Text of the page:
Truth be told, we spend a lot of time at Woodside just kinda winging it. Remove a two-story porch? Never done it, but let’s hook this tool up to a tree and start pulling. Install sill plates around the new foundation? Seems easy enough. Take down four-story chimneys that are infested with brown recluse spiders? Sign us up!

As I do with most things, I asked Brendon if he actually knew how to remove chimneys and/or if he had ever done it before. He gave me his signature “Eh” with a shrug, which for Brendon translates to “Not really, but I’m going to call my dad and/or watch some YouTube videos to figure it out.”

Removing the chimneys wasn’t part of the original renovation plan, but since they failed when we lowered the house, we had no choice other than to take them out. There is one on each end of the house & they run the entire height from the basement through the roof. Never fear, we will be rebuilding them, and I have this crazy idea to try and make the one on the west end double-sided (so the fireplace is exposed in both the living room and the enclosed porch), but we’ll have to see if the historical folks can get on board with that first.

I wasn’t there for the beginning of the removal process, but our good friend who was described it to me like this: Brendon & his dad climbed up on the scaffolding through the hole in the roof, and our friend stood far enough away to dial 911 “in case something went wrong.” You know, standard operating procedure when trying something new. I showed up a short time later, after I was told to make sure & call someone inside the house when I got there so that they would stop throwing bricks from roof level to the ground. Lesson of the day: Don’t show up at Woodside unannounced.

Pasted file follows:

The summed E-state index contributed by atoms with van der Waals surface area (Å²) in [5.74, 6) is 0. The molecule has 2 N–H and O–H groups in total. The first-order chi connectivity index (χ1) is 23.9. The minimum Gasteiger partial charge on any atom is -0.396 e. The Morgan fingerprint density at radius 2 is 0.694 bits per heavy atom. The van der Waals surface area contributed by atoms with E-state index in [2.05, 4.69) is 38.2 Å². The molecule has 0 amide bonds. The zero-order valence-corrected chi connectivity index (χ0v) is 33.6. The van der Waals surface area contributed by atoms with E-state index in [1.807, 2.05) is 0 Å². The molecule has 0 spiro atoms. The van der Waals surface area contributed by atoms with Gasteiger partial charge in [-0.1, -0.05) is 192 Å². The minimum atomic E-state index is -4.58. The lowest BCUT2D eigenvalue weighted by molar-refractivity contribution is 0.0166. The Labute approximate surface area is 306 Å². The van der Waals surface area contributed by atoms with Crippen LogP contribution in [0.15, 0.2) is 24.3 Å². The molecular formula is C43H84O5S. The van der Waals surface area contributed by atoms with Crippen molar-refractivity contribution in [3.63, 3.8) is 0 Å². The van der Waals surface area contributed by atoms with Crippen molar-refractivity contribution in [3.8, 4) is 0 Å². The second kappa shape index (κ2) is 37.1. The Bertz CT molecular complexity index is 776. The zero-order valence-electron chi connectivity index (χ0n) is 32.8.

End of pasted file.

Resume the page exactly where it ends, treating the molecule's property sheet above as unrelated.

The removal process is slow to begin with, and made slower by the threat of a brown recluse bite that will rot your flesh. We’re keeping any full bricks that are in good shape with the hope that our masons can reuse them & the rest get tossed into a brick graveyard on the side of the house. Even I joined in the fun – there’s something satisfying about throwing broken bricks out the side of your farmhouse, and it’s pretty easy to figure out how to do that without watching a YouTube video.

3 thoughts on “Chimneys

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